Now, new families are coming forward saying he's back at it.
Peter and Claudia Crassweller hired Garcia to do work on their Chapel Hill home in 2017. Garcia agreed to a long list of repairs including remodeling two bathrooms, sealing cracks inside their home and painting some of the interior rooms. Work also included replacing exterior siding, painting the exterior of the home, new gutters, along with other items.
When the Crassweller's first hired Garcia they paid him $37,000 to do the work as they said he kept saying he needed money for materials and it appeared work was progressing. Shortly after paying Garcia all of that money, they said he also asked for a loan for $27,000.
"He asked for a loan and we did. Why we did that, I don't know," Claudia Crassweller said. She added they fell for Garcia's charming side as he would call them mama and papa, and always say the right things to make it seem like it would be OK. Garcia stayed on the job, but the Crassweller's said Garcia and his crew stopped showing up consistently and work was not progressing. Claudia said, "He just doesn't show up and he makes promises." The said they lived in a construction zone for months as Garcia wasn't finishing the work.
The Crassweller's were getting frustrated with the lack of work by Garcia and the lack of efforts to repay them the $27,000 loan. Finally, Garcia did attempt to pay the Crassweller's back the loan and gave them two checks that totaled the $27,000 loan. However, the Crassweller's bank notified them the checks were no good as Garcia's account was closed. Garcia continued to promise to make things right and finish the work, but when it didn't happen the Crassweller's got in touch with me.
"We are just done with his promises, as he doesn't follow through," Claudia added.
I got involved and caught up with Garcia at the Crassweller's home in October. He said he is working to pay the Crasswellers the money he owes in installments of a few hundred dollars at a time. He also claimed he had finished all of the work on their home, but when we took a look inside the Crassweller's home we showed Garcia a lot of the work and repairs remain unfinished including a bathroom Garcia gutted and started to remodel but hasn't touched in months.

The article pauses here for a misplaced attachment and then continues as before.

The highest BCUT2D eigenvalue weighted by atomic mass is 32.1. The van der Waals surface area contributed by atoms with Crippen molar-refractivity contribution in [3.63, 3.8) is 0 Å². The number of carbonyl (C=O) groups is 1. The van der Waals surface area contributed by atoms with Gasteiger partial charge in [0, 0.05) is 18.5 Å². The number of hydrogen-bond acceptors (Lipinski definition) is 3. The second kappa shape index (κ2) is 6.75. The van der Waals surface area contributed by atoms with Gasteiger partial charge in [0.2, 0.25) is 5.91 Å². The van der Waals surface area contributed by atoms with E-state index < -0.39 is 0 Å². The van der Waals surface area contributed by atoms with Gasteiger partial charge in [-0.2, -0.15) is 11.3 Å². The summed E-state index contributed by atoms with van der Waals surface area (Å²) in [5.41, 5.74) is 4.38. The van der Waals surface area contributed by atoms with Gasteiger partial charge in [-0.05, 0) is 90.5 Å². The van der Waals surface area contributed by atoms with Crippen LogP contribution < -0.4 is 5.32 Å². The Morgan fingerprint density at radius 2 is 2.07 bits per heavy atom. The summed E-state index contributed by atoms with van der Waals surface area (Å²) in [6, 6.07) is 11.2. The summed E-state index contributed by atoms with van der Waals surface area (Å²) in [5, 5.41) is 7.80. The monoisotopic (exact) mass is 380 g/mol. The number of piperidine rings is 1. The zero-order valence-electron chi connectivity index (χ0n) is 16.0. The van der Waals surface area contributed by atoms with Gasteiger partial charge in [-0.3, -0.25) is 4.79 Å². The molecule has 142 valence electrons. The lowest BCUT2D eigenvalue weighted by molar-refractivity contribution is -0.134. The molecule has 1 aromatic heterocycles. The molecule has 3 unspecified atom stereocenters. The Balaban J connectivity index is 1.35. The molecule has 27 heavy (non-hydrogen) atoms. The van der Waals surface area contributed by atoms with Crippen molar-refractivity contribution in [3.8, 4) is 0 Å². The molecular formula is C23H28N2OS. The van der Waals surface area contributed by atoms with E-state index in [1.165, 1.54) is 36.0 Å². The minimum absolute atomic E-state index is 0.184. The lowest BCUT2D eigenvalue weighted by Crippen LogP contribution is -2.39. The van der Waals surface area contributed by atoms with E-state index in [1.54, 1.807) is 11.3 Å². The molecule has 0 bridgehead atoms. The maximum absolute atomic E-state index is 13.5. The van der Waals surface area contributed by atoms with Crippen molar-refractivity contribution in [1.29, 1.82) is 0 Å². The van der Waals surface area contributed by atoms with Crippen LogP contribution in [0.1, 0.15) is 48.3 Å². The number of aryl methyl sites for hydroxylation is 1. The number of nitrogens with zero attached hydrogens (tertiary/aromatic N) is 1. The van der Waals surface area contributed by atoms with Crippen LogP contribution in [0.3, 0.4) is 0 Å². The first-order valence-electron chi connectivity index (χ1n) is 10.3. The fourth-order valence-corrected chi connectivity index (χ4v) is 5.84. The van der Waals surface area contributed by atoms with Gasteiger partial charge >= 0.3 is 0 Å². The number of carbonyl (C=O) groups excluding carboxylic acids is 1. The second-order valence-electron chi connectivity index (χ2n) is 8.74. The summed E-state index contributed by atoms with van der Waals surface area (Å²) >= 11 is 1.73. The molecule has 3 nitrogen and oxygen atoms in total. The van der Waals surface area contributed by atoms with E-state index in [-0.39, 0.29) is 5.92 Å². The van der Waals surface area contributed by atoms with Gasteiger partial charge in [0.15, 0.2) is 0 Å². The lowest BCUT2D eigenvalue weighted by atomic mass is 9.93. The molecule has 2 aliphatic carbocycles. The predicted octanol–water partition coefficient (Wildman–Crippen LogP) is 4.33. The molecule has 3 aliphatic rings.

"We have these raw wires, none of the outlets are in place, no vanity, no sink," Claudia Crassweller said.
When I asked Garcia what he did with the Crassweller's $27,000 loan, Garcia said it went toward the work on their home. When I questioned him on that further, he said he would have the entire loan paid back in one month. That didn't happen, but Garcia did make weekly $500.00 payments to the Crassweller's each Friday starting the middle of October to date. Every Friday, Garcia sent me a text to show the $500 cash payment. So far, he has paid back the Crassweller's $8,000 of the $27,000 loan. Garcia also agreed to pay back the Crassweller's for some of the work he never finished.
While Garcia is working to pay back the Crasswellers, another family reached out to me saying Garcia took advantage of their 75-year-old mother.
"In the course of three months, my mom wrote about 10, 12 checks equaling over $250,000," John Saitta said. Saitta says Garcia did do work at his mother's home in Durham from October-December but a licensed contractor estimated the job should have only cost $45,000.
"He took, more money from my mom than the home is worth relative to the estimated tax value here in Durham County," said Saitta. He believes Garcia took advantage of his mother, so he went to police. Durham Police Department confirms it is looking into the matter but say charges have not yet been filed.
When I asked Garcia about this job, he admits he got $262,000 for it and said there were no problems with the work he did for Saitta's mother.
"Everything is completed and finished and she was very happy," Garcia said. He said there is only a problem now that he completed the work and her son got involved. When I asked him exactly what work he did on the home, he said everything and sent me pictures showing some of the completed work like a pergola, outside brick walkway, repair work to the exterior of the home, and new hardwoods inside the home.
When I questioned him if he pulled any permits on the $262,0000 job, he said no. Garcia said he would provide me with receipts that show the cost of materials and labor but he has not sent that paperwork to me yet. He admits he never had a contract for this job and he also admitted he's not licensed to do any work more than $30,000.
"That's right, I need to get a license to do the work," said Garcia.
In North Carolina, contractors must be licensed to do any work valued at more than $30,000. You can check a contractor's license status on the state licensing board website. Since a consent order is in place where Garcia agreed to not take on any jobs he's not licensed to do, the North Carolina Licensing Board for General Contracting said it has opened an investigation because of our new story involving Saitta's mother's job.
Garcia insists he will make both Saitta's mom and the Crassweller's happy. He said he will continue to pay the Crassweller's back and will work out an arrangement with Saitta's mom. We will keep you updated.
The best advice is if you are getting any work done to your home, research the person or company you are hiring before agreeing to anything. In this case, a simple Google check would bring you to the last story we did on Garcia. Also, never pay large amounts of money up front for work to get started, that's a big red flag. Also before paying any money, get everything in writing with what work will be done and a timeline for that work to get completed. Lastly, it's crucial to make sure the contractor is licensed if the work is more than $30,000.